Around the world, the initiative to “go green” encompasses many practices that private citizens and businesses (and even governments) alike can partake in to help reduce pollution and environmental destruction to preserve the biosphere. Fresh water can be saved with shorter showers, water-efficient toilets and shower heads, and more, while carpooling, taking buses, and riding bikes can lower CO2 emissions, and one particular offender of polluting the planet is the proliferation of plastic bags. Although cheap, convenient, and very common, plastic bags can do a great deal of harm to the natural world, so as a part of going green, Americans are encouraged to minimize their use and instead invest in much more durable bags, totes, and cases that are made of eco-friendly, tough materials that help keep plastic bags out of the oceans and landfills. Grocery bags are often plastic, but paper and woven fabric alternatives exist, and even novelty items such as a wine tote can be woven fabric or other materials aside from plastic.

Hazards of Plastic

Already, a sizeable body of evidence and statistics exists to show what sort of ecological harm civilization has done to the natural world, and trash is a major factor in this. Plastic bags are a particular topic of interest; depending on the environment in which it is found, a plastic bag can take 15 to 1,000 years to decompose, and similarly, if paper bags are in landfills, far away from the natural factors that decompose them, those paper bags may last almost as long. Marine life often suffers from plastic bags; birds, sea turtles, and other animals often confused plastic bags for jellyfish and plankton and eat them, which can suffocate the animal, or else keep it stomach full for so long that it starves. Over one million birds and 100,000 sea turtles are estimated to be the victims of plastic bags in the oceans per year. And among all debris that washes up on American shores, about 10% of it is plastic bags alone.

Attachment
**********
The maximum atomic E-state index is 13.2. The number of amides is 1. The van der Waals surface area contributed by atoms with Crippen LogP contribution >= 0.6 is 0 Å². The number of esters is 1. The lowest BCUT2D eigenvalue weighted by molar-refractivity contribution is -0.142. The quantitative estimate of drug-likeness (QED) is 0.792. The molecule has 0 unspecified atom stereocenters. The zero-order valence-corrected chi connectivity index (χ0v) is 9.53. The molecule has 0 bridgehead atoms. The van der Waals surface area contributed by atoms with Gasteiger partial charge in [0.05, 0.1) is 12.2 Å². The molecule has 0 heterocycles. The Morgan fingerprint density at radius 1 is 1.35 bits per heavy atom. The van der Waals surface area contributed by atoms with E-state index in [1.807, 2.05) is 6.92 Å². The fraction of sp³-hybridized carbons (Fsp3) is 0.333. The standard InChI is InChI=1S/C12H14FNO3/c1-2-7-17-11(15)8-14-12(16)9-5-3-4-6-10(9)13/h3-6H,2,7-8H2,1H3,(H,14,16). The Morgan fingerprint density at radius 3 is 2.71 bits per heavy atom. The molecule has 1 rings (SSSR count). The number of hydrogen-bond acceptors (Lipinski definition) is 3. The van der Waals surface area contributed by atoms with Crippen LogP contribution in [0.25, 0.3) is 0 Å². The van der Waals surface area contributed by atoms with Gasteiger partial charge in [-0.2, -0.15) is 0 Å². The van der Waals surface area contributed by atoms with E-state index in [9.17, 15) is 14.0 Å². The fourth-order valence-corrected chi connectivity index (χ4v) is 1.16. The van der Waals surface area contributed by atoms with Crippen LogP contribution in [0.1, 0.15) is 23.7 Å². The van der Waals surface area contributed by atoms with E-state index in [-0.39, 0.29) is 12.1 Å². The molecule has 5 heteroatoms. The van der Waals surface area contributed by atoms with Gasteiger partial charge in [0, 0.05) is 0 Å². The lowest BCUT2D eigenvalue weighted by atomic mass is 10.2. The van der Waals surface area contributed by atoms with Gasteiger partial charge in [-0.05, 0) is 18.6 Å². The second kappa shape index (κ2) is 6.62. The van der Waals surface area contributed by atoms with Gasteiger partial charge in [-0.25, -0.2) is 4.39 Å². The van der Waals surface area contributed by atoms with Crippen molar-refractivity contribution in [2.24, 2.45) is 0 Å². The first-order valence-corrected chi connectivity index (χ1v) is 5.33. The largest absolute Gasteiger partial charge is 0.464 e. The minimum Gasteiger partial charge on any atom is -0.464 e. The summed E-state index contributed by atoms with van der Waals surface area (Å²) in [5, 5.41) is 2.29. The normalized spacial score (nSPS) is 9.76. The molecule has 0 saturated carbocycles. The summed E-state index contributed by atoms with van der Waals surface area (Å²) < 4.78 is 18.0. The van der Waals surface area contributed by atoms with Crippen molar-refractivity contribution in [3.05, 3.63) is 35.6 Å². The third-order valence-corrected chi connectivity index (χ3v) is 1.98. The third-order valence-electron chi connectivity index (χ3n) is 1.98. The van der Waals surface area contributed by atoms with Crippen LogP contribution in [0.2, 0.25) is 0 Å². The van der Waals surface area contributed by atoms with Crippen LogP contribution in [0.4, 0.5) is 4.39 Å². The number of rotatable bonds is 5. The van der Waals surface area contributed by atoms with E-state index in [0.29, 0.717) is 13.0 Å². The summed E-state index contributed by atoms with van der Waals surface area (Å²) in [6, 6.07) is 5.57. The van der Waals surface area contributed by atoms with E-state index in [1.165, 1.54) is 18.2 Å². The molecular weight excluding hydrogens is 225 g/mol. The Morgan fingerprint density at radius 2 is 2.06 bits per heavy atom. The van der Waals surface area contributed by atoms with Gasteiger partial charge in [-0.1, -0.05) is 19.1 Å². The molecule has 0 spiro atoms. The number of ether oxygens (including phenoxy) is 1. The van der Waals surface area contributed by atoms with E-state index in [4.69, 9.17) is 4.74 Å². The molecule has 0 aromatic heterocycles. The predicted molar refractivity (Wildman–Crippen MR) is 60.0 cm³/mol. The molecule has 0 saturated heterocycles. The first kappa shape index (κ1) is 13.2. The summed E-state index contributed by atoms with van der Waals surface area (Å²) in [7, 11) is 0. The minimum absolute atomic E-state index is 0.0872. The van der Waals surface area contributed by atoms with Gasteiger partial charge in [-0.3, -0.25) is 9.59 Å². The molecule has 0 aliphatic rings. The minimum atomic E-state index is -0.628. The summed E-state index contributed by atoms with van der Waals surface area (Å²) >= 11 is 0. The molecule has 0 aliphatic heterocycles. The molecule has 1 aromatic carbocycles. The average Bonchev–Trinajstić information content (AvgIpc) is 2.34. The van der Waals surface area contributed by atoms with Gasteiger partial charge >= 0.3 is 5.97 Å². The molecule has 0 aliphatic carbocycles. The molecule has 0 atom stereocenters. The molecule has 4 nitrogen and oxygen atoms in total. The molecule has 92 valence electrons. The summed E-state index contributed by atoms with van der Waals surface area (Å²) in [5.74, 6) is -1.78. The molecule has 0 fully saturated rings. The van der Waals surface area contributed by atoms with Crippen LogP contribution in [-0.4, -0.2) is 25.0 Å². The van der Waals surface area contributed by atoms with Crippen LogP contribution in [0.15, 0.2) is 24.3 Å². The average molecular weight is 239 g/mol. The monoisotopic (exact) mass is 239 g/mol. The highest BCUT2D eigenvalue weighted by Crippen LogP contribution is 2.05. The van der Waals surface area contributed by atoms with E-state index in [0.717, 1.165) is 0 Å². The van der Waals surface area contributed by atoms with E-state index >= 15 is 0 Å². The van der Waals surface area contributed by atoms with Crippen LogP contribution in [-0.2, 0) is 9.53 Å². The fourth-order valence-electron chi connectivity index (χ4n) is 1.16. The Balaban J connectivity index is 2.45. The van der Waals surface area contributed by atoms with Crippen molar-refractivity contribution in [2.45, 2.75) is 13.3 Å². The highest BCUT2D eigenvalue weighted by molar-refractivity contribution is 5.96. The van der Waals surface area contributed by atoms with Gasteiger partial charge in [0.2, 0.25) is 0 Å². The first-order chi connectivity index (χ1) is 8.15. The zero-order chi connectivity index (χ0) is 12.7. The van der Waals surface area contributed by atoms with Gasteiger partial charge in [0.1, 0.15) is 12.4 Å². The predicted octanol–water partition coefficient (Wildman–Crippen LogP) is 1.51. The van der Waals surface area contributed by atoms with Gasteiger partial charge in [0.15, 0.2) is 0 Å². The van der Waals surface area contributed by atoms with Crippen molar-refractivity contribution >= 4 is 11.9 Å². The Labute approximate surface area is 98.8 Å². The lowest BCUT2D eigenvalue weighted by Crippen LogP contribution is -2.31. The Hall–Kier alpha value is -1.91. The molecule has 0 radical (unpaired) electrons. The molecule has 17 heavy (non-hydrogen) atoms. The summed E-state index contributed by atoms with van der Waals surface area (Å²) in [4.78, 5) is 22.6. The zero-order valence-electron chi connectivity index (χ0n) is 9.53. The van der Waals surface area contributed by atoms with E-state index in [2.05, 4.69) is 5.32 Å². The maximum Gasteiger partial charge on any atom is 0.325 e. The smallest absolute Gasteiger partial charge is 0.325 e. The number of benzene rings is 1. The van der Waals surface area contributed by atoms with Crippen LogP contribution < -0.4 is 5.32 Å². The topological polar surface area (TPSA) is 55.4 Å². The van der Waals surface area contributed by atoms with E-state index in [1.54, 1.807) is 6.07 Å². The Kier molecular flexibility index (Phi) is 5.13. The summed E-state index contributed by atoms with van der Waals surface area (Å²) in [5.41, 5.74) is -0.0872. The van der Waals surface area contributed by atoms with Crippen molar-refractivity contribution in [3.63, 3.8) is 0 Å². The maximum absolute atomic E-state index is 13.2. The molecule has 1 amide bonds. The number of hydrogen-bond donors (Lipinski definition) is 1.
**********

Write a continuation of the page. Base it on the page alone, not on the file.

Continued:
What Can be Done?

Anyone can help curb the excessive use of plastic bags, and with enough Americans working to reduce their use, a lot of good can be done. For example, while the United States uses 100 billion plastic bags every year, the average person uses 350 to 500 per year, so just a few people eschewing plastic bags can mean thousands are not used, and with many thousands or million of Americans swapping plastic bags for environmentally friendly alternatives, that can save tens or hundreds of millions of plastic bags every year. Over a lifetime, a person can save 22,000 plastic bags if they switch to alternatives.

What other bags can be used instead of plastic ones? There are many options. For groceries, a common occasion to use bags, reusable shopping bags made of tough material can be used instead, and they have the advantage of being large (so they carry a lot) and they are less likely to break or tear than thin plastic bags are, making them ideal for nearly any load of groceries. Getting reusable grocery bags in bulk can allow a whole family or neighborhood to make this transition and save thousands of plastic bags per year, and sometimes, such bags come with extra features impossible in plastic ones, such as wholesale insulated bags for temperature-sensitive items.

Other carrying bags and totes for items can both save on plastic bags and come with such features. A wine tote, rather than plastic bags, can be tough enough to easily hold several bottles of wine without tearing, and a wine tote can also have personalized colors, patterns, or logos on it, and it may also have insulation features to keep cold bottles at their temperature, giving a wine tote many advantages over plastic or paper bags. Insulated cooler totes are similar bags for similar drinks, and can be a great investment before long.